The Design Process - A High Level View

The basic design process is very similar for any product whether it be hardware or software and breaks down into a series of well defined stages as shown in the diagram below. It is also extremely important to separate ‘what is my item going to do’ from ‘how is it going to do it’.

If you define the ‘what’ part properly, the ‘how’ part follows more easily. Never start with the ‘how’ part.

The worst way to start the process is reaching for the soldering iron / drill / keyboard and saying “I’ll now make something”.

My favourite tools at the start of the process are a pile of scrap paper, a pencil and eraser - the more time spent in the early stages, the less time will be spent during the prototype build and tests stages when making changes takes longer and costs much more.

You may find that when you have finished a particular step, it is necessary to revisit a previous step to make some minor changes - this is perfectly normal. At the paper design stage this is quick and easy to do. At the construction stage it is much more expensive and time consuming so do as much thinking and planning as you can at the paper stage. When you have completed the paper design go back and check each step. Get a colleague to do a peer review as well.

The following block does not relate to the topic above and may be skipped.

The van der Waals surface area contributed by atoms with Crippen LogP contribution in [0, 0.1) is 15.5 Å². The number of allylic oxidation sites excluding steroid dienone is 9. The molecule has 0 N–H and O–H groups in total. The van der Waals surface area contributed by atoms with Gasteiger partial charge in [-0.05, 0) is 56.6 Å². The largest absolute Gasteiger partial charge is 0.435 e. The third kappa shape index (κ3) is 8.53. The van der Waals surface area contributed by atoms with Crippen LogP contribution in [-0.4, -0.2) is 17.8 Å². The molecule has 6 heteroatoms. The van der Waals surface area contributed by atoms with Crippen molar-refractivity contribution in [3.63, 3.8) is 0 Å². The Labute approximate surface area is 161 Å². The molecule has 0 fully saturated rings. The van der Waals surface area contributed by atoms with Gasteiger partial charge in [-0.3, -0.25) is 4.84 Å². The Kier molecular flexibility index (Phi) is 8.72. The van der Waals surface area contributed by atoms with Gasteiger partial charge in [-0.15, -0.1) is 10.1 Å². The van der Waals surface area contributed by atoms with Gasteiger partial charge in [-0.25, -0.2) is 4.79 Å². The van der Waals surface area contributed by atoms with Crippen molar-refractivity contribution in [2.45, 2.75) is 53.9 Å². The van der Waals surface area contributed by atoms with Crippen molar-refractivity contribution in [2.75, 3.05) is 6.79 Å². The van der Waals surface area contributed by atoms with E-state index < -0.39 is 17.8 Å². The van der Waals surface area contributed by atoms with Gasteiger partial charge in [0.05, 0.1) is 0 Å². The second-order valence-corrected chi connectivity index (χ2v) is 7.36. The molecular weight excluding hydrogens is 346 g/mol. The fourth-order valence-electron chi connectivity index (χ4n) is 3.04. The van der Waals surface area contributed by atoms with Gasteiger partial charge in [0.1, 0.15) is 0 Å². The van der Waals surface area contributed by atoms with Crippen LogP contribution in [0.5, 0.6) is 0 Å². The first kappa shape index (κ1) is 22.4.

Each module in the final product should be treated as a ‘black box’ with a functional specification and a defined list of interfaces to other modules - this is the “what it does” part. How it does it is another issue entirely and down to the individual module designer. Modules may share some common requirements like temperature, humidity, supply voltage etc.


Other factors in your design are the quantity of the product that that you intend to make, its working environment and its projected life span. High volume brings its own set of requirements, long life span means looking at long term availability of components for both manufacturing and maintenance spares and difficult environments like high or low temperature, vibration etc directly affect the components and mechanics.


On completion of step 6 for a high volume product you will probably make a small pre-production batch to test the repeatability of the design and the results from this may require that you revisit one or more of the specification and design steps to correct an anomaly (or error!).

Looks easy, sounds obvious? Well, if you do your planning and design properly it is a lot easier than if you don’t! There are a number of different methodologies that you can follow for various types of design task from hardware to software but they are all based on correctly defining what you are trying to achieve, dividing the whole into a number of cost effective parts and documenting each part.


This is a very high level view of the overall process and does not address the detail required in say a receiver or transmitter design. It is intended as a guide to help you to achieve your desired results with the minimum time and costs. Always remember - Keep It Simple because Simple = Lower Cost and Time (and less stress on you). ‘Simple’ means do not over-complicate it where it is not necessary.